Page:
Funding sources

The Gambling Harms survey and the daily work of the authors AHS and SC were funded by the Ministry of Social Affairs and Health, Finland, within the objectives of the §52 Appropriation of the Lotteries Act. HH received a personal grant based on funding from the Ministry of Social Affairs and Health, Finland, but granted by the Finnish Foundation for Alcohol Studies. Furthermore HH received a personal grant from Juho Vainio Foundation.

Authors' contribution

Conceptualization and planning: HH, SC, AHS; data processing and formal analysis: HH; interpretation of results: HH, SC, AHS; writing original draft: HH; review and editing: HH, SC, AHS; visualization: HH; AHS was the principal investigator (PI) of the project. All authors have read and agreed to the published version of the manuscript.

Conflict of interest

The authors declare no conflict of interest.

Acknowledgement

Authors thank statistician Jukka Kontto for tips in the analysis.

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  • Wardle, H. , Moody, A. , Spence, S. , Orford, J. , Volberg, R. , Jotangia, D. , … Dobbie, F. (2011). British gambling prevalence survey 2010 prepared for: The gambling commission. https://assets.publishing.service.gov.uk/government/uploads/system/uploads/attachment_data/file/243515/9780108509636.pdf.

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  • Williams, R. J. , & Volberg, R. A. (2010). Best practices in the population assessment of problem gambling. Report. Prepared for the Ontario Problem Gambling Research Centre., 198.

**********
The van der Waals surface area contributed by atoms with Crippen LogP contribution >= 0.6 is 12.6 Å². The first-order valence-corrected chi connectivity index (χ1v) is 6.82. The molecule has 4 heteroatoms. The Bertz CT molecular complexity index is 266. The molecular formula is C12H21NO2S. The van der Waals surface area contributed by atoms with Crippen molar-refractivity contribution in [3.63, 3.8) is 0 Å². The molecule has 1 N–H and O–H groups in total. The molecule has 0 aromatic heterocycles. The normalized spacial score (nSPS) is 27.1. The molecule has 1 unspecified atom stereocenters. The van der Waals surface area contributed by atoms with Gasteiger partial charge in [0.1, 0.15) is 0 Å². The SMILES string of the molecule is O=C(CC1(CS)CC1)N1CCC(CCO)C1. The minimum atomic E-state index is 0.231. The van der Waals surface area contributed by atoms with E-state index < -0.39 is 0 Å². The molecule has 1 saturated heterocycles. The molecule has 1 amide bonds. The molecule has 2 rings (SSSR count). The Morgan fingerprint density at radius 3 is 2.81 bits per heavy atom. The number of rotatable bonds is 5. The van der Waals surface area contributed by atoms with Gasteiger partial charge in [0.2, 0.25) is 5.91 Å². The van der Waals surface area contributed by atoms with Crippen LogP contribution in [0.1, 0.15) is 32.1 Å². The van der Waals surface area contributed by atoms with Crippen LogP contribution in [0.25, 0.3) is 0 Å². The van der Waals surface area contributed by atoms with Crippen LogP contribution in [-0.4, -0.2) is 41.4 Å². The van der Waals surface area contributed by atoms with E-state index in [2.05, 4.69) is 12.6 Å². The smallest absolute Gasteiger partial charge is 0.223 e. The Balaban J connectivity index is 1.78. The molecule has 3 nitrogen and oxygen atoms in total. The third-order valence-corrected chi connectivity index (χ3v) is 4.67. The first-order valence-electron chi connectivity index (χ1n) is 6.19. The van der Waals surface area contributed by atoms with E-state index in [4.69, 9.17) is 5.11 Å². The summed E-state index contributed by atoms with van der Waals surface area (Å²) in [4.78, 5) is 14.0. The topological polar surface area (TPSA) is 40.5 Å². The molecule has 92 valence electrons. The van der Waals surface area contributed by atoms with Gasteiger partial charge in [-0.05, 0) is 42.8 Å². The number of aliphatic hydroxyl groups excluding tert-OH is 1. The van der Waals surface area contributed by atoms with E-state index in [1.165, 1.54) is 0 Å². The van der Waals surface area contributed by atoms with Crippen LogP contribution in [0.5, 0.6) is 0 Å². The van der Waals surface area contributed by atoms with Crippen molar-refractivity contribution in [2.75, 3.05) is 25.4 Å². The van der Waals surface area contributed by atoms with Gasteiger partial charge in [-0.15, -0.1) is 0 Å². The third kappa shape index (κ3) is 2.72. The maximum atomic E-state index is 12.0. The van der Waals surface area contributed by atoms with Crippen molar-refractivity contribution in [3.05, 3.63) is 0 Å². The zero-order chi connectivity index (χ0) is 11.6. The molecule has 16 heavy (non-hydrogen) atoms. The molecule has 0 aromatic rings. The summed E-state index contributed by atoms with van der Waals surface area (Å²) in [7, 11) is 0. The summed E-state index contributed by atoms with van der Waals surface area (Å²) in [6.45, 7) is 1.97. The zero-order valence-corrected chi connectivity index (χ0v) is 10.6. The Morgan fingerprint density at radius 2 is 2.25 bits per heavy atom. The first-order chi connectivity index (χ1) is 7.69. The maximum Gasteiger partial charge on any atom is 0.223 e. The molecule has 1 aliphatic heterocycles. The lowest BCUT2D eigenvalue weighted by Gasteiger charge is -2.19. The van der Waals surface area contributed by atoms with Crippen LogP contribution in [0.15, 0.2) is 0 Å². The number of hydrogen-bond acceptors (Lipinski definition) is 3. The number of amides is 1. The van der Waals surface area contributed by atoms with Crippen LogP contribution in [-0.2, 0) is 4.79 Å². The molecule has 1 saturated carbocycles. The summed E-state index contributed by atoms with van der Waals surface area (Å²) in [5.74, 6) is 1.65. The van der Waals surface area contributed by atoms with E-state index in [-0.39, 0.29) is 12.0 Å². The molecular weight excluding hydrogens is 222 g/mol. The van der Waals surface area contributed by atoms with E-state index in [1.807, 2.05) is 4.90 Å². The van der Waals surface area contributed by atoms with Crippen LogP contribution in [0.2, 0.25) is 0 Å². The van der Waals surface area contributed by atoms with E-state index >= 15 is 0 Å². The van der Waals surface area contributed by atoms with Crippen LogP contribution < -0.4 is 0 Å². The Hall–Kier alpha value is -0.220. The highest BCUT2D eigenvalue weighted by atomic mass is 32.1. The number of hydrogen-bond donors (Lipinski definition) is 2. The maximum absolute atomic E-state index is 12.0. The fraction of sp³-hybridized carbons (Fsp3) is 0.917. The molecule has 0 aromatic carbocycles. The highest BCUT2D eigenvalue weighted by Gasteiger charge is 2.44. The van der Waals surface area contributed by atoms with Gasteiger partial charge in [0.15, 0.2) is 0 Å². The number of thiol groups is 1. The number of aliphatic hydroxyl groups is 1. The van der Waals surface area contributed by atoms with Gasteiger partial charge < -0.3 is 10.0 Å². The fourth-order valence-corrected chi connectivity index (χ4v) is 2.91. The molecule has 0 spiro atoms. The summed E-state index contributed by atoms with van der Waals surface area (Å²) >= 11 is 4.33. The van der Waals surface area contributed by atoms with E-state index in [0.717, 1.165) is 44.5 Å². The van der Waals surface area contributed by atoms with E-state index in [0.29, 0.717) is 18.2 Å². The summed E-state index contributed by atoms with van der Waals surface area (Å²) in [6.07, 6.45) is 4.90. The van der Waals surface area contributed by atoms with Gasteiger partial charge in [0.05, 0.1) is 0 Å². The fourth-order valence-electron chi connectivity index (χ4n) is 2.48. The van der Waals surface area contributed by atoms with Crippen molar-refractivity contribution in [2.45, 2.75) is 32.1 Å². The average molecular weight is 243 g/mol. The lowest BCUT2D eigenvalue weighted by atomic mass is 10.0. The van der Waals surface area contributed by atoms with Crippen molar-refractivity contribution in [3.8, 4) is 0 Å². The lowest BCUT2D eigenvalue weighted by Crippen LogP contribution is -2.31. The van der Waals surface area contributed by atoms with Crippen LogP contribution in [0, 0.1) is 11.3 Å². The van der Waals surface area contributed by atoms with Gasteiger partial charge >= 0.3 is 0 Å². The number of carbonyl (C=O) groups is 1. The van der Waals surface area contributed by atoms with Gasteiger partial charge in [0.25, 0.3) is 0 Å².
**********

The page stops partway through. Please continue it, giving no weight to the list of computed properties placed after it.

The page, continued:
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    • Export Citation
  • Williams, R. J. , & Volberg, R. A. (2014). The classification accuracy of four problem gambling assessment instruments in population research. International Gambling Studies, 14(1), 1528. https://doi.org/10.1080/14459795.2013.839731.

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  • Wood, R. T. A. , & Griffiths, M. D. (2007). A qualitative investigation of problem gambling as an escape-based coping strategy. Psychology and Psychotherapy: Theory, Research and Practice, 80(1), 107125. https://doi.org/10.1348/147608306X107881.

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  • Wardle, H. , Moody, A. , Spence, S. , Orford, J. , Volberg, R. , Jotangia, D. , … Dobbie, F. (2011). British gambling prevalence survey 2010 prepared for: The gambling commission. https://assets.publishing.service.gov.uk/government/uploads/system/uploads/attachment_data/file/243515/9780108509636.pdf.

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  • Williams, R. J. , & Volberg, R. A. (2010). Best practices in the population assessment of problem gambling. Report. Prepared for the Ontario Problem Gambling Research Centre., 198.